My initial thought was how different these girls were to my Anglo crew in Tel Aviv. On a Thursday night in Tel Aviv, my girl friends and I make our way to the latest hangout, our attire not that glitzy, not so glam; but who needs sparkly tops, high pin-pointed stilettos, and top-shop accessories in the heat of the city. This group, on the other hand, was dressed in an array of colours and sparkles. Skimpy floral dresses, red hot pants and boob tubes. One girl pulled out her collection of star-shaped earrings, asking the other dressed as Marilyn Monroe, “low-dangling stars, short-dangling stars or studded stars?” From far away, the group was polished. But when close up, the bronzed tan legs in the four-inch heels became a hazy tint of patchy fake-tan. The bold red-coloured lips became a smudging glaze of burgundy. And the security of their group presence became an individual collection of hesitant, insecure girls, confirming their appearance in their purse mirrors and in the reflection of the train window. Yet, just as my girls do, without fail, the cameras were out, flashing away at the grins and the poses, grasping the moments of innocence.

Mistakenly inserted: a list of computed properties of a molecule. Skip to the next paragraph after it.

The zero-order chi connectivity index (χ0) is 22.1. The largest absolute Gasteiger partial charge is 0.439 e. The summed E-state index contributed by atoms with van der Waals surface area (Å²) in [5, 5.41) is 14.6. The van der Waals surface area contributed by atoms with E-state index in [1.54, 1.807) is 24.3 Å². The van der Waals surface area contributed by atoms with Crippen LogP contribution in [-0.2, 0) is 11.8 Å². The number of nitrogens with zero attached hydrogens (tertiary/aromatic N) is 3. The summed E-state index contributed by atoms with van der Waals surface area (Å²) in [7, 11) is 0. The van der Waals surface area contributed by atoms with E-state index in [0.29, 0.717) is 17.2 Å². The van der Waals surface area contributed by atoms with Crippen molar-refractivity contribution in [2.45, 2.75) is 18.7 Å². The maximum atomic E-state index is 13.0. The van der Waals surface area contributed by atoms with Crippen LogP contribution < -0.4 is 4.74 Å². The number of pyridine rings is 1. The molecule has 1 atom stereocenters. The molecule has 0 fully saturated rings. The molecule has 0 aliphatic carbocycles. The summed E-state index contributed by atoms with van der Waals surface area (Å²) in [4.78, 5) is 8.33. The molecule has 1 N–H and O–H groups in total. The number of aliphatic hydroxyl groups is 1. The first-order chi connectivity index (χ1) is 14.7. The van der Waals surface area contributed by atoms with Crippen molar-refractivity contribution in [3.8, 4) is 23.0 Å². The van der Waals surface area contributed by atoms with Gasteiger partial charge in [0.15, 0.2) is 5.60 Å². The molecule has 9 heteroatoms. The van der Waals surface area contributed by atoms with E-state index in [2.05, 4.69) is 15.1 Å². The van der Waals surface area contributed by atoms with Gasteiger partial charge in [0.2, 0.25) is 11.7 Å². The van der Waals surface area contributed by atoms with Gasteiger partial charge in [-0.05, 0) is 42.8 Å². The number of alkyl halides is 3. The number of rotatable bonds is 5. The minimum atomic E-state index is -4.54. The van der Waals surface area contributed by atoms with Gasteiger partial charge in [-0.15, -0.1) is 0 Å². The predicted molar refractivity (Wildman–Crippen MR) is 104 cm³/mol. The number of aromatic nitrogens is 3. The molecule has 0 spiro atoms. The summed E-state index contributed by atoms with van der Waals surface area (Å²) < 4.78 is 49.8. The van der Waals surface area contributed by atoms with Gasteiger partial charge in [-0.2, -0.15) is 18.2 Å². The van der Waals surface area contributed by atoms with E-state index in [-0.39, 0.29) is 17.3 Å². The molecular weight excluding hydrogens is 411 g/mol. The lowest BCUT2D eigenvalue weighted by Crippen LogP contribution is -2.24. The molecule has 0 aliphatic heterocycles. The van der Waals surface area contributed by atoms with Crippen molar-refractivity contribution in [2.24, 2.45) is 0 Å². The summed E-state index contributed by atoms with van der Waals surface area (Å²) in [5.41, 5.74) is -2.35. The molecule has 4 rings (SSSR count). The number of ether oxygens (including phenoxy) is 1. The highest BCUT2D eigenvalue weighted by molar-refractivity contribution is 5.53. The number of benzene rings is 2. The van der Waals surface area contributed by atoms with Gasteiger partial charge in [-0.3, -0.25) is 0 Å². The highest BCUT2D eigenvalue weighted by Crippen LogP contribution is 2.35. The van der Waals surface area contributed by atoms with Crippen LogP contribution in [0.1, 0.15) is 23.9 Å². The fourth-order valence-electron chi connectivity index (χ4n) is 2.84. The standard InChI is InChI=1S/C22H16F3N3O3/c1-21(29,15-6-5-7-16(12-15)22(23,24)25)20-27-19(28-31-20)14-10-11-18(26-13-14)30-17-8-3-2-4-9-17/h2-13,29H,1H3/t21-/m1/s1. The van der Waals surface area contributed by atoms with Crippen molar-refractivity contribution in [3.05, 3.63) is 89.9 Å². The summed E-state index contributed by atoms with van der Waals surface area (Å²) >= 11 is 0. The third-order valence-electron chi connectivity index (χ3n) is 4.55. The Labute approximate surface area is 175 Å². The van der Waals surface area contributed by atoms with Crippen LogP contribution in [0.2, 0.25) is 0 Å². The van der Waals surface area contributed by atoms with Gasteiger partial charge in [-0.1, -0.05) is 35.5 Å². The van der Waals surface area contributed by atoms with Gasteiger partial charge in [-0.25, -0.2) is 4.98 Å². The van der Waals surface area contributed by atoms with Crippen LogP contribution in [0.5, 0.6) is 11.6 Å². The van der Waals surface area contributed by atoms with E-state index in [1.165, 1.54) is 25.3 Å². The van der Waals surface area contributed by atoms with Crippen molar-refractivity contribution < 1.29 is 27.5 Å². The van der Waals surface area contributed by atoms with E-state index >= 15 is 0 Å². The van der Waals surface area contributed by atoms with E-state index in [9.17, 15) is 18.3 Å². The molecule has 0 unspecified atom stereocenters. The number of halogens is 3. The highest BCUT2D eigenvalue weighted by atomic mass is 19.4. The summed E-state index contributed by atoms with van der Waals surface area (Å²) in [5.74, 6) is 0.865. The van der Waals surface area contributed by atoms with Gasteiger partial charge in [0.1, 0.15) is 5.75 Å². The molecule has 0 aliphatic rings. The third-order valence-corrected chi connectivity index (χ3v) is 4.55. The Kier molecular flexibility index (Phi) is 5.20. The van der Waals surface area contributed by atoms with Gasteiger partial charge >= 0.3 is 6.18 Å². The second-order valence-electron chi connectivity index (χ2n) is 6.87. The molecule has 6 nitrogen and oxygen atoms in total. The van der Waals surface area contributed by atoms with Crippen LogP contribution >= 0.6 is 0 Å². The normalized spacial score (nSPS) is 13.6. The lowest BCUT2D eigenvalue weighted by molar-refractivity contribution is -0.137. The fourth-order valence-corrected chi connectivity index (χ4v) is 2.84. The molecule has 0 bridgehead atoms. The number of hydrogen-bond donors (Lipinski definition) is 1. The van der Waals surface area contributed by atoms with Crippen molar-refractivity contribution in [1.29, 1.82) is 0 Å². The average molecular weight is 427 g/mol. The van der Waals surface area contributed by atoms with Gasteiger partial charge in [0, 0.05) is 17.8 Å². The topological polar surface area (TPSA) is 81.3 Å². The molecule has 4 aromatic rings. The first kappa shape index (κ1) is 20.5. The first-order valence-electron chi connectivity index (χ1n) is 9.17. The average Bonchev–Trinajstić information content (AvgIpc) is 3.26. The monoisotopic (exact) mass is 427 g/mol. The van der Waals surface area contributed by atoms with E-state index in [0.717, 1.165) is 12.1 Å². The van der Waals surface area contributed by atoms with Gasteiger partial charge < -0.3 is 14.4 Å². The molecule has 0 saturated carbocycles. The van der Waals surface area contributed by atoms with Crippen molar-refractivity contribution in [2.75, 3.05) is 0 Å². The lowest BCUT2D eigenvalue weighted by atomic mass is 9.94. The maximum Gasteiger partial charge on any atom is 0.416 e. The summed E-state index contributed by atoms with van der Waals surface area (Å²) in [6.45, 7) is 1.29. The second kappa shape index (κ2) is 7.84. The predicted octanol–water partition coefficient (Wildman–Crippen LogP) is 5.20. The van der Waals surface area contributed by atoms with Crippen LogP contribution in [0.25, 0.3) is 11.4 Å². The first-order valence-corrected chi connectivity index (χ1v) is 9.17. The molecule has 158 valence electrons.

And what makes me pause for thought is the realization that these girls now have the same fears as me. Israel use to be one of the lone countries, shaded grey under the gaze of terrorism and fear. Yet London was now tarnished, consumed with an inner fear of the unknown. Exiting Angel station, I noticed reactionary posters plastered on the walls by the ticket gates. Look, Listen, Speak. I guess for this reason, my old fears of living in Israel have been neutralized by the thought of how London is now.